"The psychiatrist from Barrie? I saw a profile on him on Ontario TV last week. He's doing God's work among our elderly sisters and brothers. We now have one of his Methuselah clubs in Hamilton--six ninety-year olds plus. They feel so empowered by Dr. Poznansky's good works."
"Williams, eh," Poznansky answered, checking out the newcomer.
"And what corner of Galicia do you hail from?" the doctor bellowed out for all to hear.
"Galicia, Dr. Poznansky? I'm from Hamilton."
"Hamilton is as soot-covered as Galicia! What are you--a Cohen, Levi, or Yisroel?"
"Um...you mean, the priestly class? Well, none in fact. I'm United Church, but I'm flattered you think I'm one of God's chosen. What with my features, I was worried no one would welcome me here."
"Welcome you, Williams. We hath great need of thee! A Seymour goy, who would have thought of it, eh Levine?"
"Dr. Poznansky, you should have been a rabbi."
"A rabbi, that's all I need. Elderly I can help. My fellow congregants at my shul, I won't--and can't. Have you ever been to an old fashioned traditional shul, Williams. It's chaos, cacophony, a micro world of every dysfunctional virus you could find. And be at their tender mercies? If I were a rabbi and had no way out, I would convert!" Poznansky said, breaking out into a loud laugh.
"Convert?" gasped Seymour Williams.
"Yes, to any faith community that gave me peace on earth, piece of mind--and maybe piece of...-"
"Humble pie," interrupted Seymour Levine. "We have a founding meeting ready to commence. Let's get on with it."
Levine, Poznansky and Williams turned round at the door and then went in together, joining the other men who were sipping coffee and dunking donuts into their styrofoam cups.
"Founding meeting, come to order," shouted Poznansky, taking the initiative. "Let's hear what our great convener, Levine, has to say. After all he's responsible for this conclave of like-named individuals. And if it's not successful, Levine promises to refund each and every one of our Air Canada and Via Rail tickets. And if Levine won't, he promises that his father-in-law will come through for us. A hand everybody for our perspicacious Seymour Levine!"
At the front of the room Levine smiled sheepishly but then resolved to get things under way, began to explain why he had undertaken to contact all of them. And as he closed his introductory remarks, he emphasized: "We must ensure the perpetuation of our first names. Let Seymours not disappear from the earth! Let us revive it as a name of choice for the parents of the newly born!"
"What about an endowment fund?" Seymour Williams piped up.
"Gentlemen, let me introduce the honourable Seymour from Hamilton, Seymour Williams, whom I would like to nominate as treasurer of our august fellowship."
"Gosh, I am honoured. I will, true to my Christian, er, Judeo-Christian credo manage the affairs of our organization as if God Himself, er, Herself were looking over my shoulder."
"Williams for treasurer," shouted Poznansky.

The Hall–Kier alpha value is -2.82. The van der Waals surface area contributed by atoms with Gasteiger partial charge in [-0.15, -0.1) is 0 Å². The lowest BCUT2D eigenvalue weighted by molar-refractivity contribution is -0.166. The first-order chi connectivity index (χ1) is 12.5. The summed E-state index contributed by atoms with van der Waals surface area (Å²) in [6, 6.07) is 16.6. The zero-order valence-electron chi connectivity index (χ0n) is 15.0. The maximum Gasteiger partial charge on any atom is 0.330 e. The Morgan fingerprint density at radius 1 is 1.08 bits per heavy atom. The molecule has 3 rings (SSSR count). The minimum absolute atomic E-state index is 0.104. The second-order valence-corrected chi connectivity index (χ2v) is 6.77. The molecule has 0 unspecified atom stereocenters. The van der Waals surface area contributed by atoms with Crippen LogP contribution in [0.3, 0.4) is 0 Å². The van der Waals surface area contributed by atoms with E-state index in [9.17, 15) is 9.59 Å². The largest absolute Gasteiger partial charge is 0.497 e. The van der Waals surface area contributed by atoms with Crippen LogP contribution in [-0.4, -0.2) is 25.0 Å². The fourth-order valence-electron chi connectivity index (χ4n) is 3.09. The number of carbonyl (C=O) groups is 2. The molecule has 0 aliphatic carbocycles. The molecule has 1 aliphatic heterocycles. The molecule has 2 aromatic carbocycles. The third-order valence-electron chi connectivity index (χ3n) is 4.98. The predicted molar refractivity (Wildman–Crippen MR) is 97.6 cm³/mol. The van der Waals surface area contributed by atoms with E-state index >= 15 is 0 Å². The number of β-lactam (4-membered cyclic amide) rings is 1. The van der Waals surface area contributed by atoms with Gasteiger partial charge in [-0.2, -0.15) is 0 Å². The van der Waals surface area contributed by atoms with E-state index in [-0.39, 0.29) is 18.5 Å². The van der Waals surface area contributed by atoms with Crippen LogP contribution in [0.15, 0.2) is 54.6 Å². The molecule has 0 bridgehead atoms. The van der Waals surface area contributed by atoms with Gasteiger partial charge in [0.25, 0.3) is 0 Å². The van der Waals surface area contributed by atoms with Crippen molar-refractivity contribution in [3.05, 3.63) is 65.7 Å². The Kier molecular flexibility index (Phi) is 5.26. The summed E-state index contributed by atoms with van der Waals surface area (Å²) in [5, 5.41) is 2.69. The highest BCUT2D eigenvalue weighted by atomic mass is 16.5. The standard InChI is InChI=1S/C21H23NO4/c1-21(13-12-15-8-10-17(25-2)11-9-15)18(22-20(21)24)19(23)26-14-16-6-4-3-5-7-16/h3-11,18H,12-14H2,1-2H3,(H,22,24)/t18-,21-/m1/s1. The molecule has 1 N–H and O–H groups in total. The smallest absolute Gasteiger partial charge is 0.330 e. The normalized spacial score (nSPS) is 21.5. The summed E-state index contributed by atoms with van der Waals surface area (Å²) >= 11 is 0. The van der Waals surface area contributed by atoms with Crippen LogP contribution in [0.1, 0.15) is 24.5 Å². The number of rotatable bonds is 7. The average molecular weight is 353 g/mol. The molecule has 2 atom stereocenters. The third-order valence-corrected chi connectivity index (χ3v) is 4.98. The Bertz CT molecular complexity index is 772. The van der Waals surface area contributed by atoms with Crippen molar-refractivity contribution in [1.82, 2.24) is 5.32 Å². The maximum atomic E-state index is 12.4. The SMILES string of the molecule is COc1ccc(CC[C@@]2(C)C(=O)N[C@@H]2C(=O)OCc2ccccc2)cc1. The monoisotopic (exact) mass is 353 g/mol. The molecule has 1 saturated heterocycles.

"All agreed," ventured Levine. A show of hands confirmed his judicious choice.
Williams began to be seen everywhere. And regularly in the Jewish Tribune. Smiling beside his fellow Seymours at a gathering of generous dentists, hi-tech professionals--or sisterhoods of synagogues. His very appearance at these events and the pioneer venture of the organization guaranteed good crowds--but limited returns.
"Seymour," his treasurer from Hamilton intoned on the phone to Levine, "we need a fund-raising focus."
"You mean gimmick," Levine replied.
"Well, not really. Just a serious token of our heritage commitment. That our names not pass out of use and into the histories of Canadian nomenclature."
Oh, cut the crap, Levine could hear Poznansky say, had he heard the last unctuous sentence.
"How about a mystery ride on Lake Ontario?"
"You mean complete with dinner?"
"Yea, and let's help the troupe write a script. The chief sleuth will be a Seymour, of course."
"Sounds too banal, Seymour," Levine responded.
"A pilgrimage to Israel. Seymour's International--SI for Israel."
"Sounds too much like Israel Bonds," Levine countered.
"A circumcision drive--with a slogan?"
"Say SI, Say Yes to Seymour!"
"Now that's it. Say SI, Say Yes, to Seymour. Shape your firstborn and name him with panache and style!"
And so the words went out from Seymours International. Not an obstetrician was left out, not a pediatrician, not a retired mohel. Upon the walls of maternity wards the call to name was prominently pinned up. And there was a contest too!
Name your precious one and you are eligible for the Seymour
International lottery: If yours is chosen, you will receive one of
three exciting prizes: a return trip to Seymour Mountain in B.C.
for the whole family, first prize; a return trip for mother and
son, second prize; and a video documentary about the life of
Lady Jane Seymour, third prize.
The name Seymour began to appear with greater frequency in birth notices. The trend had begun. And so for the second annual gathering of Seymours International it was agreed that the focus would be on continuity and how to ensure the proliferation of the name.
"Sounds sacrilegious," Williams opined to Levine. "That word, Name, will upset our, er...your more committed co-religionists--will it not?"
When Poznansky opened the program he received at his office, he immediately phoned Levine. "Continuity! Shall we vaunt fertility and undermine birth control?"
Levine had no immediate answer. Suddenly emboldened, he snapped back after a pause, "Poznansky, can't you find the positive side of things and stick there?"